Posts filed under “Miscellany”
Krugman yesterday: For such a fierce (and smart) critic of current policy, Willem Buiter does use awfully gentle metaphors. â€œTake a leaf from Winnie the Poohâ€? Buiter today: The green shoots are weeds growing through the rubble in the ruins of the global economy. I guess that’s gentle for Krugman.
Henry Paulson’s son is named Merritt. He was hoping to use $50 million of his dad’s money to bring an MLS team to Portland. The deal may fall through because Paulson was seeking $65 million in money from the city of Portland for the project (the total cost for which is $129 million). Apparently, Oregon’s […]
Matt has an interesting post on the economics of declining populations. He says: So the Malthusian logic that says that higher levels of population is a disaster no longer applies. But Iâ€™m still not at all convinced that the reverse logic that says that lower levels of population is a disaster does apply. True, lower […]
Everyone’s posting about how all these abandoned boats are a sign of how bad things are. And things are bad. But I read this and think, hey, this might be a good time to do some cheap boating! The Times story says mooring and maintaining the boats costs hundreds of dollars a month. Well, if […]
An interesting aside — 15 skyscraper projects that are being “paused” by the economic situation. (Via).
In reading about the Treasury plan and the various economist and pundit responses to it, it’s interesting to see how many writers say something along the lines of, “The big issue determining whether the plan will fail or succeed is x” — and how many different things have been slotted into x. If anyone was […]
Tom writes: It’s hard to begrudge anyone this sort of professional conservatism, particularly when their industry is in turmoil. I certainly engage in similar behaviors when I find them advantageous. But it does seem likely to me that there’s a homogenizing effect that comes from blog-labor-saving devices like mailing lists and memeorandum. As a fan […]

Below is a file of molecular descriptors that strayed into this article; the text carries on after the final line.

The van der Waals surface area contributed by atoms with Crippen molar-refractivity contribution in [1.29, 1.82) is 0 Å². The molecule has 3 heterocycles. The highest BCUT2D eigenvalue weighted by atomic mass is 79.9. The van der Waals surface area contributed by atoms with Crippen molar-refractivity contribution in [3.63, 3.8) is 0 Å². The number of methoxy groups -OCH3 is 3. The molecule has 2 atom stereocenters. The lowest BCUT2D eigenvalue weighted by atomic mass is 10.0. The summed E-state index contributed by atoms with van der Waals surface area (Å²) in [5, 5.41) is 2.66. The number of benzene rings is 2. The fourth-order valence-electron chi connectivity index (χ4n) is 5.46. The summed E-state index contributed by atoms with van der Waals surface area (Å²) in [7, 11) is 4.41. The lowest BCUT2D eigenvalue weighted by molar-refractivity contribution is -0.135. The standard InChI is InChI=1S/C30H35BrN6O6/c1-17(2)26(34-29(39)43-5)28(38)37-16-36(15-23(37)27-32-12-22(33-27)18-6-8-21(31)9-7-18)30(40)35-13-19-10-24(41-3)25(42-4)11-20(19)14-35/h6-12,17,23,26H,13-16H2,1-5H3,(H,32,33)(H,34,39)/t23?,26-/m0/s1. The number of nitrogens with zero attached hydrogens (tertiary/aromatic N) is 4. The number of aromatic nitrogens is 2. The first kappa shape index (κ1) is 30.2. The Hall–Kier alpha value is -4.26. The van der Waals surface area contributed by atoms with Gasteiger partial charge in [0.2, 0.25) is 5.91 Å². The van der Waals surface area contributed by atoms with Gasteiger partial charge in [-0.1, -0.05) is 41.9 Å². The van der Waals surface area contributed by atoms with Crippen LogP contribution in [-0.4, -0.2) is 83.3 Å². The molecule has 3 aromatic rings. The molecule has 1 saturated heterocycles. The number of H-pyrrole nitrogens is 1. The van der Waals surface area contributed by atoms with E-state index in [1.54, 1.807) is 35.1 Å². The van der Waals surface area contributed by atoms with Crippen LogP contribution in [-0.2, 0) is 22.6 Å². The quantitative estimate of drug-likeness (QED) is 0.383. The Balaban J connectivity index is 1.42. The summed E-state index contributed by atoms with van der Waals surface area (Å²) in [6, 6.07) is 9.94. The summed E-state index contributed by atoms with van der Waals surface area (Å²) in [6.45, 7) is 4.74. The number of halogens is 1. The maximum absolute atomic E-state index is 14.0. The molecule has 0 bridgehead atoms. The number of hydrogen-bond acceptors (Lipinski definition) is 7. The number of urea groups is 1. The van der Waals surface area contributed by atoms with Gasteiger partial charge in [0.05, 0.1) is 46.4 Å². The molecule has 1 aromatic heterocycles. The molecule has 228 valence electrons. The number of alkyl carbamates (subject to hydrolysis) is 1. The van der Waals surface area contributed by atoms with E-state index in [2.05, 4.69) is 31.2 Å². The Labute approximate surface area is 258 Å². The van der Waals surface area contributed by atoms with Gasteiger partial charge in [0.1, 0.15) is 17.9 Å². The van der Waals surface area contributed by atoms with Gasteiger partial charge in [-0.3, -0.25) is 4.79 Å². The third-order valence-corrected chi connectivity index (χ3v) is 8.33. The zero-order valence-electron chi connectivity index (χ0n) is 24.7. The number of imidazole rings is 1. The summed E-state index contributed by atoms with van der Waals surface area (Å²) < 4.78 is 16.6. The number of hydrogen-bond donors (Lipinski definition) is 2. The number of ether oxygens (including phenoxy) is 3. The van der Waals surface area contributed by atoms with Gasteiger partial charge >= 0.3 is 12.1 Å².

So, the Obama administration’s budget included some projections for output that were judged to be rosy by some economists. And indeed, those projections were above the CBO’s baseline, but were within the CBO’s range of potential outcomes, and indeed were within the range of major forecasts circulating at the time. Still, this generated a discussion […]
So, Ross Douthat is the Times’ new second conservative columnist. I never much read Ross, mainly because he’s a real social conservative, which is probably the part of conservatism I’m least interested in. I think there’s value in locking horns (and occasionally agreeing) with the liberal (in the old fashioned sense) conservatives. I really have […]
In 2008, approximately $2.4 trillion in housing wealth was destroyed by falling home prices. Fully 50% of that loss — $1.2 trillion — was in California. Perspective: California’s annual output in recent years has been about $1.8 trillion. Ouch.